Recently, the JOVM mainstays signed to Dangerbird Records and to celebrate that occasion and a Bootleg Theater residency, the sibling duo released their latest single, the shimmering, arpeggiated synth-led “Run the Risk,” a track that decidedly sounds as though it were inspired by Steely Dan and Billy Joel. In particular, “Movin’ Out,” which interestingly enough I mentioned in an earlier post, as well as “Peg” and “Ricky Don’t Lose That Number” come to mind. And while centered around slick production and thoughtful craft, the song continues a run of breezy and sincere material.
Check out their Bootleg Theater Residency dates below.
Currently comprised of founding member Will Halsey (vocals, drums), Ash Reiter (vocals, guitar), Sean Olmsted (guitar, synth) and Jeff Moller (bass), the Oakland, CA-based psych rock act and JOVM mainstays Sugar Candy Mountain can trace its origins to when Halsey, who had had stints drumming in several different Bay Area-based bands including The Blank Tapes, fpodbpod and Ash Reiter‘s backing band began the project as a bedroom recording project in which he initially wrote songs in the vein of of Montreal and The Beach Boys. Shortly after Halsey began the project, he recruited Ash Reiter, and the duo began writings songs together — with the duo writing decidedly psychedelic material, inspired by Reiter’s obsessive collecting of various effects pedals. Since the release of their earlier material, there has been a series of lineup changes with the band adding Olmsted and Moller, as its newest members, allowing Halsey to return to drum duties.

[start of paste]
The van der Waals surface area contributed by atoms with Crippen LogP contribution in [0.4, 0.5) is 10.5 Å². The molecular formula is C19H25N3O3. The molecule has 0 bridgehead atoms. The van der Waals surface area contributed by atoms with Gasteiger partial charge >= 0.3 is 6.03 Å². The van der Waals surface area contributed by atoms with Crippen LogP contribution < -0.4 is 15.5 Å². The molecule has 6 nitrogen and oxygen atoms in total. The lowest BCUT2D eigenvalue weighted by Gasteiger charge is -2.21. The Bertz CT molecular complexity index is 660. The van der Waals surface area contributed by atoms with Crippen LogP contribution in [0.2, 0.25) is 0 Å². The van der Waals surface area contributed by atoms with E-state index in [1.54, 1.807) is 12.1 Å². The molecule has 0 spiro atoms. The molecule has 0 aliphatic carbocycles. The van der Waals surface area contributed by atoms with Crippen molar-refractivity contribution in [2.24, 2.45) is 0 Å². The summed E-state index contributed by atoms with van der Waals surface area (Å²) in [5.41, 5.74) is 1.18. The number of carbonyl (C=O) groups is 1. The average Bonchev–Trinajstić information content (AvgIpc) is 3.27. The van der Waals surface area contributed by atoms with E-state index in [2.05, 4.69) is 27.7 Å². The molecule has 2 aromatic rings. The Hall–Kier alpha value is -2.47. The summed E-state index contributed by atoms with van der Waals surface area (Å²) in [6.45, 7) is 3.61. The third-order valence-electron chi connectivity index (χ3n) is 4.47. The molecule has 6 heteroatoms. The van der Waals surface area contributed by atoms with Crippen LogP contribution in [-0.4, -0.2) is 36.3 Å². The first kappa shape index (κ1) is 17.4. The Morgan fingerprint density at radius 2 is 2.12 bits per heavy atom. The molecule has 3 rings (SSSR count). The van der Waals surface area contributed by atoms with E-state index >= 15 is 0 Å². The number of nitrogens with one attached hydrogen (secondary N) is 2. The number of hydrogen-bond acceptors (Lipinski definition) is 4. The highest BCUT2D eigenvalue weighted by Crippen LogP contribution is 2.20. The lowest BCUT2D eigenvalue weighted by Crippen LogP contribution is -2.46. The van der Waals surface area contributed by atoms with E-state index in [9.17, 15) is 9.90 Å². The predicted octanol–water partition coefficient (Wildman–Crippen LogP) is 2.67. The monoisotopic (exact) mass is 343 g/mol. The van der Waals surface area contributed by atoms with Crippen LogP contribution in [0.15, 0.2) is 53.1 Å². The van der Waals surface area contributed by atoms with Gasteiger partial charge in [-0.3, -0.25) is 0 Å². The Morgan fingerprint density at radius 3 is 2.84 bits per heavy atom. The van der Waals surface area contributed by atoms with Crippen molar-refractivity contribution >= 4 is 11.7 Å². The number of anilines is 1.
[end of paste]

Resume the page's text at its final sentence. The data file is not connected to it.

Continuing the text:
Sugar Candy Mountain’s latest album Do Right was released earlier this month and the album is deeply influenced by our outrageous and infuriating sociopolitical moment. Written as part travelogue and part response to the moment, the album’s material is also an attempt to offer a much needed balm that says “come on outside and daydream a bit; look at the sky; look at the flowers; enjoy a moment of necessary peace — because it’s so rare.” With that in mind, it shouldn’t be surprising that the band has noted that nature is where they often go to re-calibrate their moral compass, when it’s been frequently upended by the demoralizing and maddening daily news cycle. Sonically speaking, Do Right finds the band retaining elements of the 60s and 70s rock and psych rock inspired sound, centered around Reiter’s ethereal vocals; however, the album finds the band adding synths, which will subtly modernizing their sound also gives it a slightly retro-futuristic sound similar to
Pavo Pavo and Drakkar Nowhere.
Now, as you may recall album single “Split in Two” was a hazy and mesmerizing track in which the band invites the listener to join them as they had to a quiet, beautiful place to escape this mad, mad, mad, mad world. Interestingly, the album’s latest single “Mar-a-Lago” as the band’s Reiter explains in press notes was written from the perspective of a Trump supporter, of someone who feels voiceless and vaguely unsatisfied with life and who desperately wants to matter, to belong to something bigger than themselves, to be lead by someone who can get them what they think they need in their lives — and as a result, it’s arguably one of the more empathetic portrayals of desperately lost, desperately stupid people I’ve heard in some time, as it suggests that desperation the Trump supporter has felt is a familiar one.
Directed by Arsenii Vaselenko, the recently released video for “Mar-a-Lago” features the band’s Reiter and Halsey dressed as astronauts (sort of), and playing in front of psychedelic-tinged visuals.